We have a strategic plan with several axes where sustainable development is at the core. We want the faculty to integrate this through pedagogical content and coordination but also research and the generation of new knowledge. Part of this strategy is also to pursue the international accreditation process of the school. We are already EQUIS accredited for five years, which is the European accreditation standard. We are also starting the AACSB accreditation process, which is the American one. This accreditation focuses on quality education regarding learning objectives, competence acquisitions, and assurance of learning. The idea is to close the loop by using student evaluations and alumni surveys to improve our programmes. In other words, our strategy focuses on quality education and integrating sustainability into our curriculum to provide our students with a multidisciplinary and systemic learning experience.
One of the projects we started four years ago that has become part of our DNA is the sustainable development initiative (SDI). Instead of creating courses dedicated to sustainability, we opted for the coordination of many courses integrating four sustainability tracks in the broad learning agenda and curriculum. The tracks are energy, circular economy, well-being at work, and human development. As a result, we have a set of multidisciplinary courses, from business and finance to physics and chemistry. This allows us to tackle the same sustainability challenge from different angles. We truly believe in interdisciplinary education. For instance, on the energy pathway, students study the history of energy, its physical explanation, chemical components, energy sources, and the links with economic growth and regulation.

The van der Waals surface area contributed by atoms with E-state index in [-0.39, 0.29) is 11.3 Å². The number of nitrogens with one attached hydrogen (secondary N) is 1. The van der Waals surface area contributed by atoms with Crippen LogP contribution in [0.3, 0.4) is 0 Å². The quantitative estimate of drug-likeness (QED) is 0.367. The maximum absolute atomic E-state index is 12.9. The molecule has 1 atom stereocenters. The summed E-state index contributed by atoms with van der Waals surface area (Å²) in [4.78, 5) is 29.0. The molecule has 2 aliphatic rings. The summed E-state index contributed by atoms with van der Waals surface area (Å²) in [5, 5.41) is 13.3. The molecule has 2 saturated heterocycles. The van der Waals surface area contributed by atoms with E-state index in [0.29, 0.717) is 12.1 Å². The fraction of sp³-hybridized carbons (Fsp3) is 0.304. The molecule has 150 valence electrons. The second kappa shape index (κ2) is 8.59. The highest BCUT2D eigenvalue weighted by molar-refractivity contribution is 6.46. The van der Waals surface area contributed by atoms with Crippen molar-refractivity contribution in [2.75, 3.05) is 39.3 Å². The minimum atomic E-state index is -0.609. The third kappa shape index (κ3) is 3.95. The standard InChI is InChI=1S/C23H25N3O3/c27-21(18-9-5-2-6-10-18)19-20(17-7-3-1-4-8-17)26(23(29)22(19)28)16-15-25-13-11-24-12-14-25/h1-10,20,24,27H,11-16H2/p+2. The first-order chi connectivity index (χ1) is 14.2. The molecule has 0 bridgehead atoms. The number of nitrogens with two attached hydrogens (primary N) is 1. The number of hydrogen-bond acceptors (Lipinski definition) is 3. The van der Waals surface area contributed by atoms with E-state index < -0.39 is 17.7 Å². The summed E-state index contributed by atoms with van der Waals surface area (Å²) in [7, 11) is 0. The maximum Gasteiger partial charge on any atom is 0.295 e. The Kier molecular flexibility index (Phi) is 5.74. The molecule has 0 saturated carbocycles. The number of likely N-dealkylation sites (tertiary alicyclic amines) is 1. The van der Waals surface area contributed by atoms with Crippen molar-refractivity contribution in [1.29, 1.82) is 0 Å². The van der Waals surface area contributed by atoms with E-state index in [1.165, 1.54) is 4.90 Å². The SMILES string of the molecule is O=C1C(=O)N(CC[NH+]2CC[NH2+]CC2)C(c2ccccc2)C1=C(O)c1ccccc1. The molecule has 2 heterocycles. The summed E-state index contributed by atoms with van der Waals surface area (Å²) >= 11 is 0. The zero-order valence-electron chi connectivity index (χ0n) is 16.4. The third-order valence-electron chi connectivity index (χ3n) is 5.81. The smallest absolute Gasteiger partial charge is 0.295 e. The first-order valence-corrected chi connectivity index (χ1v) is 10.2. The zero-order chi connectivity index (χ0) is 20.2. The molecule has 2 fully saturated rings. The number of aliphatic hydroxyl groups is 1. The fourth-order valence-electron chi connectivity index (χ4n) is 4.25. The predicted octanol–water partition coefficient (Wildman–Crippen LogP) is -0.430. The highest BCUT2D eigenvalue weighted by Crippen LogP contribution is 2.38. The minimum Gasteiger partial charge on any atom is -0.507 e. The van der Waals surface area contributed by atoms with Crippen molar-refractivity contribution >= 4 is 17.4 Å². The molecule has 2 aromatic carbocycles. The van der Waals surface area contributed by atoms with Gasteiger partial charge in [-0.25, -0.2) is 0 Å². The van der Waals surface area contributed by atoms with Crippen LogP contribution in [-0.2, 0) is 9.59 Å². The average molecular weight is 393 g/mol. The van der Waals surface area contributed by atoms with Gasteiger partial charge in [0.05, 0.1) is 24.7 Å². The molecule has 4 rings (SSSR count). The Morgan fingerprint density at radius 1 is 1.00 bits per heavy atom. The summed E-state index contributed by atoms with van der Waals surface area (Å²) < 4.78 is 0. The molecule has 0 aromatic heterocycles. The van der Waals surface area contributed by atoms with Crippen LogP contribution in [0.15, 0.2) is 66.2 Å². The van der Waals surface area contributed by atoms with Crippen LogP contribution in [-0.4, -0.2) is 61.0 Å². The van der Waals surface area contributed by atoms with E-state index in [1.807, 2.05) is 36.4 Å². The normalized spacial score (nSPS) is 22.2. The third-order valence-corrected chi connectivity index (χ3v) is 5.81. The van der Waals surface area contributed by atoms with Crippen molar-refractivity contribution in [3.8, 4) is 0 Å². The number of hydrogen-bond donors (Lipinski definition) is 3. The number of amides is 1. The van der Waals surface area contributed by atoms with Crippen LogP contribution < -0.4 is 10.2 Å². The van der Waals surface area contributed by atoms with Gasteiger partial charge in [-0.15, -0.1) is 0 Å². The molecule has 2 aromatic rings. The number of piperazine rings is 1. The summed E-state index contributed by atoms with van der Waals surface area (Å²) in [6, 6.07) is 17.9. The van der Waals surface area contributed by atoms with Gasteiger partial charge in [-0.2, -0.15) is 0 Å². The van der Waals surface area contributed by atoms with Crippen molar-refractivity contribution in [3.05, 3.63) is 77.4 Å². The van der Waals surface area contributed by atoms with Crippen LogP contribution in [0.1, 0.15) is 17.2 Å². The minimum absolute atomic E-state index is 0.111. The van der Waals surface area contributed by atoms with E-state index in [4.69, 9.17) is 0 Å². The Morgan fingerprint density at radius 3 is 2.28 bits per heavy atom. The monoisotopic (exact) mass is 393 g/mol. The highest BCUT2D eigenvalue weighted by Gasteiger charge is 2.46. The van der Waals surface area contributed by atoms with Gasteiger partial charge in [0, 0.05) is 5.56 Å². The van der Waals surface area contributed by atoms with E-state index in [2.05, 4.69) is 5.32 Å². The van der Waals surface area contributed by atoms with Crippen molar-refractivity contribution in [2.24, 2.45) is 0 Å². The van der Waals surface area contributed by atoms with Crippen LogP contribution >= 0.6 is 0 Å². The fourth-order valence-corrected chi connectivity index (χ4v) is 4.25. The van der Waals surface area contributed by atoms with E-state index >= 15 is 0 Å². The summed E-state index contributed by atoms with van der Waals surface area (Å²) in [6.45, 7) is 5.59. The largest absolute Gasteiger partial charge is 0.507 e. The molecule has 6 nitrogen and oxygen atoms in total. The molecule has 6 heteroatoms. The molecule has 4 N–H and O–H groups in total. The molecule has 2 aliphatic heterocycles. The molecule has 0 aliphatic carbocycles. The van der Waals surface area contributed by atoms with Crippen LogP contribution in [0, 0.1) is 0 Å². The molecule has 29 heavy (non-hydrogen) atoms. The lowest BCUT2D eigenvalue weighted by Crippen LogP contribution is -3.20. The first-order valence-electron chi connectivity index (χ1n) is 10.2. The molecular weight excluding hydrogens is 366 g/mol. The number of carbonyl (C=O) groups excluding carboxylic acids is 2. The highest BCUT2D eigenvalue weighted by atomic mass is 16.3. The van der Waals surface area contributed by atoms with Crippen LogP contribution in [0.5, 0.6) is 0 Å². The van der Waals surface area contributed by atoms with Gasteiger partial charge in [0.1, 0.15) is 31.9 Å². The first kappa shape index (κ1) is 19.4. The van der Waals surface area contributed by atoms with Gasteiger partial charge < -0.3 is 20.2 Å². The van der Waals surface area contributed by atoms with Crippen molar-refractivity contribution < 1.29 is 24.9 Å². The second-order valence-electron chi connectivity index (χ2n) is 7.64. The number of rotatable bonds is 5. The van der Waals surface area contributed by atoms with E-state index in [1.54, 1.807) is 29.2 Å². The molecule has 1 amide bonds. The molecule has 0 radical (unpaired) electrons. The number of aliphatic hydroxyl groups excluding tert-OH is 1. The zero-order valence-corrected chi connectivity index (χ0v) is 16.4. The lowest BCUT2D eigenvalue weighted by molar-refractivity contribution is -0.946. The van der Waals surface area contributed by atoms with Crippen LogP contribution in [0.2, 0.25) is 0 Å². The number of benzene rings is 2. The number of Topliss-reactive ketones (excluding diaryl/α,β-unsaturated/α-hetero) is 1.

There are various strategies to secure that, but there is no strategy like an exchange program in a different culture and learning journey. This international and multicultural exposure is a crucial policy of Solvay, as we send 300+ students abroad each year, half of whom go outside Europe. Since 2001, we have made the one semester abroad exchange programme compulsory for all our master's students. They can choose between an exchange program or an internship abroad for one semester. The purpose is to open their minds and provide them with multicultural exposure and autonomy. We need cultures to be able to communicate with each other and to have the ability to coexist with one another. You can have some courses about this, but understanding cultures is not something you learn in a textbook, and nothing will ever replace the effectiveness of real exchange.
We are currently setting the stage for student mobility at the bachelor's level. We are negotiating with a business school outside the EU. The students taking part in the program will have access to a degree diploma from both schools and will have the opportunity to study on two different continents. In addition, we are negotiating heavily with a North American Business School. The program will deeply focus on sustainable development, placing education for the future as the core learning experience.
We are preparing the celebration of the 120th anniversary of the school, which was created in 1903 by Ernest Solvay. What we would like to reassess during the whole 120th anniversary is to reframe and understand what the characteristics of the leader of tomorrow are. We need to e a faster transition towards global well-being and sustainability. Aligning to this and implementing the right strategies will be a great success for the Solvay Brussels School-ULB.